Du Pont Co., the nation's largest chemical company, announced today that it had filed a formal registration statement with the Securities and Exchange Commission to set the motion its offer to buy Conoco Inc. for $7.3 billion.
It will be the largest corporate merger in history if it goes through.
On Monday, Du Pont and Conoco startled the corporate world by announcing that both boards of directors had approved a friendly takeover of Conoco by Du Pont, a merger that would result in the seventh-largest industrial corporation in the United States, with combined 1980 sales of about $32 billion.
The merger also appeared to preempt a bid by Seagram Co. Ltd., the giant Montreal distiller, to buy 41 percent, and effective control, of Conoco, the nation's ninth-biggest oil company and 14th-biggest industrial company.
Seagram, which earlier this year lost a bid to buy St. Joe Minerals Corp., has had no comment on the proposed Du Pont-Conoco marriage.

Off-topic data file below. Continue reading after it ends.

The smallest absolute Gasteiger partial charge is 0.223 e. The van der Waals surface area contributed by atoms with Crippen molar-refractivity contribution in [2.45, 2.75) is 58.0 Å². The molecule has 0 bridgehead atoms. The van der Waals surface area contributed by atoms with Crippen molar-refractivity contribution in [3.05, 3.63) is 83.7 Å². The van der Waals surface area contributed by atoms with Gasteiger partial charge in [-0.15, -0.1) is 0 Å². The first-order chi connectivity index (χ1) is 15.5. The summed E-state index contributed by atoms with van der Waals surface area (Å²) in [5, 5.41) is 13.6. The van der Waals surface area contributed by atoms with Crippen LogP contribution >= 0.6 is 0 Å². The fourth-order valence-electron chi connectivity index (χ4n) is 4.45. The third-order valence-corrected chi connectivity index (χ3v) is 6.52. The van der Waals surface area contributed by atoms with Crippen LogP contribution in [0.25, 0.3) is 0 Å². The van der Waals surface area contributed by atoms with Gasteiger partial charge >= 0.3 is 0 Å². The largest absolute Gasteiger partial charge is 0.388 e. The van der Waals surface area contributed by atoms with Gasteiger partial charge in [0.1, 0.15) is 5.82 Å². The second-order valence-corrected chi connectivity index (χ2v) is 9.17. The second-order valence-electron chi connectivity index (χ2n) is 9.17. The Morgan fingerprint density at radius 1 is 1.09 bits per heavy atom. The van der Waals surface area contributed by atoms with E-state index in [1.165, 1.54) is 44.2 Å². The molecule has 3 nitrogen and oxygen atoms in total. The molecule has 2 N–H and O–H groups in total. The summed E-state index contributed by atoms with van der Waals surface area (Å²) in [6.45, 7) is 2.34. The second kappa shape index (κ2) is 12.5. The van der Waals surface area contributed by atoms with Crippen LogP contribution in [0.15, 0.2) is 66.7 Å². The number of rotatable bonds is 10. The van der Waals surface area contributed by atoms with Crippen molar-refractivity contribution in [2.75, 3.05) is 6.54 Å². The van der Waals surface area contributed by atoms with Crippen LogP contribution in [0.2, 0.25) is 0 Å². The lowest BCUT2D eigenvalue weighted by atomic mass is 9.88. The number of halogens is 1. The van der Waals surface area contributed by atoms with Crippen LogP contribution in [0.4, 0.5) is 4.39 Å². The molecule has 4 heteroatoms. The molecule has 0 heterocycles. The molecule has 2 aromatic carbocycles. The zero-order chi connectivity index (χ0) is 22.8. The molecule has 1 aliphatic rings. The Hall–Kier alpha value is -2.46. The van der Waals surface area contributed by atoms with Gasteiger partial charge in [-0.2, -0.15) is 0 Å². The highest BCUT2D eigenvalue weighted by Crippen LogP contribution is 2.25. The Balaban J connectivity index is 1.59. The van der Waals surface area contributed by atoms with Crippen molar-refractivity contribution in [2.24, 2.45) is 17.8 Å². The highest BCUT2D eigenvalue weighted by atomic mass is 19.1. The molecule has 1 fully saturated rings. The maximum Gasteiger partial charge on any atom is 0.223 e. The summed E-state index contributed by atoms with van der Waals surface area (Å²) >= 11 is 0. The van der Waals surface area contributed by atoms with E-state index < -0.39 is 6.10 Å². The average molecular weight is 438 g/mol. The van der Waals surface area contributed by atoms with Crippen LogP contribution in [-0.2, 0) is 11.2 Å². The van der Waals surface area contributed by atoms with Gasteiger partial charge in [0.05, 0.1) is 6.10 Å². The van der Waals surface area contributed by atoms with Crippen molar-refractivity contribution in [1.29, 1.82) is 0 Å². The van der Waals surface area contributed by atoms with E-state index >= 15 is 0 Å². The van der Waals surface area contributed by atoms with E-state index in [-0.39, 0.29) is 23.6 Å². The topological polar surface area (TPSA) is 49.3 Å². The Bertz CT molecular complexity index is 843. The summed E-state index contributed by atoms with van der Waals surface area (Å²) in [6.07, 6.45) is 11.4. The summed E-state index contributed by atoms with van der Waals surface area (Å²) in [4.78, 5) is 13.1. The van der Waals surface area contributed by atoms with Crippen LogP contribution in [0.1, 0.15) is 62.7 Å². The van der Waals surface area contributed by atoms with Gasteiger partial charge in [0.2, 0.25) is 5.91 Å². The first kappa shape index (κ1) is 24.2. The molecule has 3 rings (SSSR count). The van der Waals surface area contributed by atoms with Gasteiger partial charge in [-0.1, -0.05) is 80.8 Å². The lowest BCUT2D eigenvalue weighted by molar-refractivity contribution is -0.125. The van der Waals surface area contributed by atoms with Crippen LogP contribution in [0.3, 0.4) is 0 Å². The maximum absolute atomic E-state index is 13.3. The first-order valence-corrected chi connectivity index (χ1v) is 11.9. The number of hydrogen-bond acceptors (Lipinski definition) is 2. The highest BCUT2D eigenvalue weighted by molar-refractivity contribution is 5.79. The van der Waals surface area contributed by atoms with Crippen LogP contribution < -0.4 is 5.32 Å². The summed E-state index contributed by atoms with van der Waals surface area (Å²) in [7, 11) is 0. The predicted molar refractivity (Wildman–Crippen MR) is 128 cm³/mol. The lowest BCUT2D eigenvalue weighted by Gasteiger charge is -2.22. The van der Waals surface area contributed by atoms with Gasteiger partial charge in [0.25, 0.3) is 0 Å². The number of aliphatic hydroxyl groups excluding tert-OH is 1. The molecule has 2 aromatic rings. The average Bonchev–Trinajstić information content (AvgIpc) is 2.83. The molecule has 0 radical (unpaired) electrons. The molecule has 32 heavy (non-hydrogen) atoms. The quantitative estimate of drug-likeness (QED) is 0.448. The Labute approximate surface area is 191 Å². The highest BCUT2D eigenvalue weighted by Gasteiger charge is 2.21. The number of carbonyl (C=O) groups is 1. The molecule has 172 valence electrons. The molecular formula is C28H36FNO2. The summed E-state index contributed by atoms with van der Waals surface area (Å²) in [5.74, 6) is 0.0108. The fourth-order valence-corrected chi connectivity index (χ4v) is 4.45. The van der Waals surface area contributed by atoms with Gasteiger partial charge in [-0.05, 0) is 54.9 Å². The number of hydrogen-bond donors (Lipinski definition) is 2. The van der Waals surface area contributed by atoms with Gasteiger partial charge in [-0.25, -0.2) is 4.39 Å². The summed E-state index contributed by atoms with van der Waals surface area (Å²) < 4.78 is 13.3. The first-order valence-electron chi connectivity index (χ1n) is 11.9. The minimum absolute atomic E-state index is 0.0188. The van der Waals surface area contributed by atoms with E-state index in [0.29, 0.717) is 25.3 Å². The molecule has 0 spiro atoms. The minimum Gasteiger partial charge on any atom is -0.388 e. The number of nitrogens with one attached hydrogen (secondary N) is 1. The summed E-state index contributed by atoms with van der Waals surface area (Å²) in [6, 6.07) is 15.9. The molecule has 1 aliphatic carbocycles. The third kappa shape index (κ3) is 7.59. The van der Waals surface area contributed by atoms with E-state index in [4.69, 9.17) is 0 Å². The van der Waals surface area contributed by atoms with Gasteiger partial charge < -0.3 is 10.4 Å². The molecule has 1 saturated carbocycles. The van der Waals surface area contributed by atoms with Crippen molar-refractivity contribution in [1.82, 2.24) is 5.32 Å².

Du Pont said that First Boston Corp., a New York investment banking firm, will act as dealer and manager of the offer. Du Pont has said it will pay $3 billion to buy up to 34.4 million, or about 40 percent, of Conoco's outstanding shares and will exchange 1.6 shares of Du Pont stock for each of the remaining 52 million shares.
The $7.3 billion price tag was based on Du Pont's closing last Thursday of $51.25 a share. Today Du Pont closed off 12 1/2 cents to $46.25. At that price the deal is worth about $6.85 billion. Conoco, which gained more than $7 a share Monday (Du Pont lost nearly $5), closed down $1 to $75.50 on the New York Stock Exchange today.
Du Pont said its offer is dependent on it receiving more than half the outstanding Conoco shares and on approval by Du Pont shareholders at a special meeting scheduled for mid-August.
Seagram's $73-a-share tender offer remains outstanding. The company has until July 17 to withdraw its offer to Conoco shareholders. The offer itself is scheduled to expire July 24.